* Publicist helped Britain's famous defend reputations
* Arrest suggests investigation is widening
By Michael Holden
LONDON, Dec 6 Max Clifford, Britain's
highest-profile celebrity publicist, was arrested for alleged
sex crimes on Thursday by a special police unit set up in the
wake of an abuse scandal involving a former BBC TV star, his
Clifford, 69, made his name and fortune helping some of
Britain's most famous people defend and shape their reputations
in the country's muckraking tabloid press and has been a
longstanding media pundit on celebrity scandal and the press.
He is the fifth person to be arrested since police launched
an extensive inquiry into sex crime allegations against the late
Jimmy Savile, a high-profile BBC star in the 1970s and 80s.
Clifford denied the allegations, saying that "on a personal
level" they were "very distressing".
"Anyone who really knew me all those years ago, and those
who have known me since will, I'm sure, have absolutely no doubt
that I would never act in the way that I have today been
accused," he told Reuters, reading a prepared statement on the
His arrest suggests detectives are continuing to expand the
scope of their investigation.
"Max Clifford is being interviewed by police. Mr Clifford
will assist the police as best he can with their enquiries. When
we are in a position to provide further information, we will,"
his lawyer, Charlotte Harris, said in a statement.
Earlier, London's Metropolitan Police said they were
questioning a 69-year-old man on suspicion of sexual offences.
That arrest was part of an investigation into Savile, who
detectives say was one of Britain's most prolific child sex
offenders. Police are looking into more than 200 allegations of
assault and have heard from more than 500 victims.
Police are looking into three categories of alleged
offences: those involving only Savile, which make up the
majority of cases; those involving Savile and others; and those
which had no direct link to Savile.
Clifford's arrest is part of the third strand.
Some of Savile's alleged victims said they were abused on
BBC premises at the height of his fame and the fallout from the
revelations has thrown the publicly funded broadcaster into
turmoil, forcing its director general to resign.
The other people arrested include the former glam-rock
singer Gary Glitter and comedian Freddie Starr, who both deny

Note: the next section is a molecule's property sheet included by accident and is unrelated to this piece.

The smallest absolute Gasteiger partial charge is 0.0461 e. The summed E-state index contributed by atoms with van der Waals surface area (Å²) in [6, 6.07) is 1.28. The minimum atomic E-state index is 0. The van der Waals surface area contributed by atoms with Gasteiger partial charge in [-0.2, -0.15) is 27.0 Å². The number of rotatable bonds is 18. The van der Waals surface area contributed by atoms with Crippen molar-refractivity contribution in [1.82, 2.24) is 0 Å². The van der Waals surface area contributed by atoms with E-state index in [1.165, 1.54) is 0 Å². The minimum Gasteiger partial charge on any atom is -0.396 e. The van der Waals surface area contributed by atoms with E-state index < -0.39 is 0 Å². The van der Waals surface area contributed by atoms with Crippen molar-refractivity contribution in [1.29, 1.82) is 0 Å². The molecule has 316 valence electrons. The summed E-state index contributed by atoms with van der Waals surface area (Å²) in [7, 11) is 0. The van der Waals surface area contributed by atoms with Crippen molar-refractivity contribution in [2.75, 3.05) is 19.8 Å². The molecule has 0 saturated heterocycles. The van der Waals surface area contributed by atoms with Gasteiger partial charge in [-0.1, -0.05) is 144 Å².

any wrongdoing. Police have questioned a fifth man who is in his
"KISS AND TELL"
Clifford is best known in Britain for selling "kiss and
tell" stories relating to the rich and famous to scandal-hungry
tabloids, though he says he actually earned more money by
keeping details about celebrities out of the papers.
The publicist's clients have included "X Factor" reality TV
show creator Simon Cowell.
On Wednesday, police charged veteran BBC TV and radio
presenter Stuart Hall with three counts of indecent assault
involving girls as young as nine, relating to alleged offences
from the 1970s and 80s.
Detectives said Hall's alleged crimes were not linked to the
In addition to claims relating to his activities at the BBC,
the cigar-chomping one-time DJ is also accused of targeting
children at three hospitals where he carried out extensive
charity work, raising tens of millions of pounds (dollars) in
The government on Thursday published the terms of reference
for investigations to be carried out at Leeds General Hospital,
Broadmoor Hospital and Stoke Mandeveille Hospital, the
birthplace of the Paralympic Games which has an internationally
renowned unit for spinal injuries.
These are due to report towards the second half of 2013 and
will be overseen by former lawyer Kate Lampard, the Department
of Health announced.
"It is important that victims of this abuse can be certain
these investigations discover exactly what happened and what
went wrong," she said.
In total, about a dozen inquiries have been ordered into
Savile, including two internal probes at the BBC.
One is examining why the broadcaster decided to drop an
investigation by its flagship Newsnight TV programme into Savile
shortly after his death and ran laudatory shows instead.
That has embroiled the then-BBC chief Mark Thompson, now
chief executive of the New York Times, who has denied
any knowledge of the Newsnight inquiry but has nonetheless found
the issue dogging him in his new role.